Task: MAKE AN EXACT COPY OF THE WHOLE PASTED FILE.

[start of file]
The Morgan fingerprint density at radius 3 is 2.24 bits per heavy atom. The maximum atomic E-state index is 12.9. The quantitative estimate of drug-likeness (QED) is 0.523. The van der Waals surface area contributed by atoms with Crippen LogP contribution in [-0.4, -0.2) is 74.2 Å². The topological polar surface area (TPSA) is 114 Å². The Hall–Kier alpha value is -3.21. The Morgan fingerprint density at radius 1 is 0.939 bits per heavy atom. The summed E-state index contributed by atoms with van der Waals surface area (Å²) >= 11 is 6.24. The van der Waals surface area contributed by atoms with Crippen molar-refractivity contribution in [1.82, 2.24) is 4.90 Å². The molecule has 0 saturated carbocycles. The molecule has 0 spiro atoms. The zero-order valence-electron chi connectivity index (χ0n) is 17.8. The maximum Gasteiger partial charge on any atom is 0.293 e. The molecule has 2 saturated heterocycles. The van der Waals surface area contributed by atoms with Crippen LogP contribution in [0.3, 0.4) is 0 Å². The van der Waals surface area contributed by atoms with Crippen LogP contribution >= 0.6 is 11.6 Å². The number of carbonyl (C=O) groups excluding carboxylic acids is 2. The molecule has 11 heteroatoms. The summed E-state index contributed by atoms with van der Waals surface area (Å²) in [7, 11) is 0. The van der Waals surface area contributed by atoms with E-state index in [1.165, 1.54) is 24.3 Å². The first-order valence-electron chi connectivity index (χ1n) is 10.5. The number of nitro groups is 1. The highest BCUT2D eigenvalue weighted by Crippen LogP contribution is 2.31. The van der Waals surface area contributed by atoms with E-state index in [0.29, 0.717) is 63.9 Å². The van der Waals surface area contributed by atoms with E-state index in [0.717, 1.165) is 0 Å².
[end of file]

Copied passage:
The Morgan fingerprint density at radius 3 is 2.24 bits per heavy atom. The maximum atomic E-state index is 12.9. The quantitative estimate of drug-likeness (QED) is 0.523. The van der Waals surface area contributed by atoms with Crippen LogP contribution in [-0.4, -0.2) is 74.2 Å². The topological polar surface area (TPSA) is 114 Å². The Hall–Kier alpha value is -3.21. The Morgan fingerprint density at radius 1 is 0.939 bits per heavy atom. The summed E-state index contributed by atoms with van der Waals surface area (Å²) >= 11 is 6.24. The van der Waals surface area contributed by atoms with Crippen molar-refractivity contribution in [1.82, 2.24) is 4.90 Å². The molecule has 0 saturated carbocycles. The molecule has 0 spiro atoms. The zero-order valence-electron chi connectivity index (χ0n) is 17.8. The maximum Gasteiger partial charge on any atom is 0.293 e. The molecule has 2 saturated heterocycles. The van der Waals surface area contributed by atoms with Crippen LogP contribution in [0.3, 0.4) is 0 Å². The van der Waals surface area contributed by atoms with Crippen LogP contribution >= 0.6 is 11.6 Å². The number of carbonyl (C=O) groups excluding carboxylic acids is 2. The molecule has 11 heteroatoms. The summed E-state index contributed by atoms with van der Waals surface area (Å²) in [7, 11) is 0. The van der Waals surface area contributed by atoms with E-state index in [1.165, 1.54) is 24.3 Å². The first-order valence-electron chi connectivity index (χ1n) is 10.5. The number of nitro groups is 1. The highest BCUT2D eigenvalue weighted by Crippen LogP contribution is 2.31. The van der Waals surface area contributed by atoms with E-state index in [0.29, 0.717) is 63.9 Å². The van der Waals surface area contributed by atoms with E-state index in [0.717, 1.165) is 0 Å².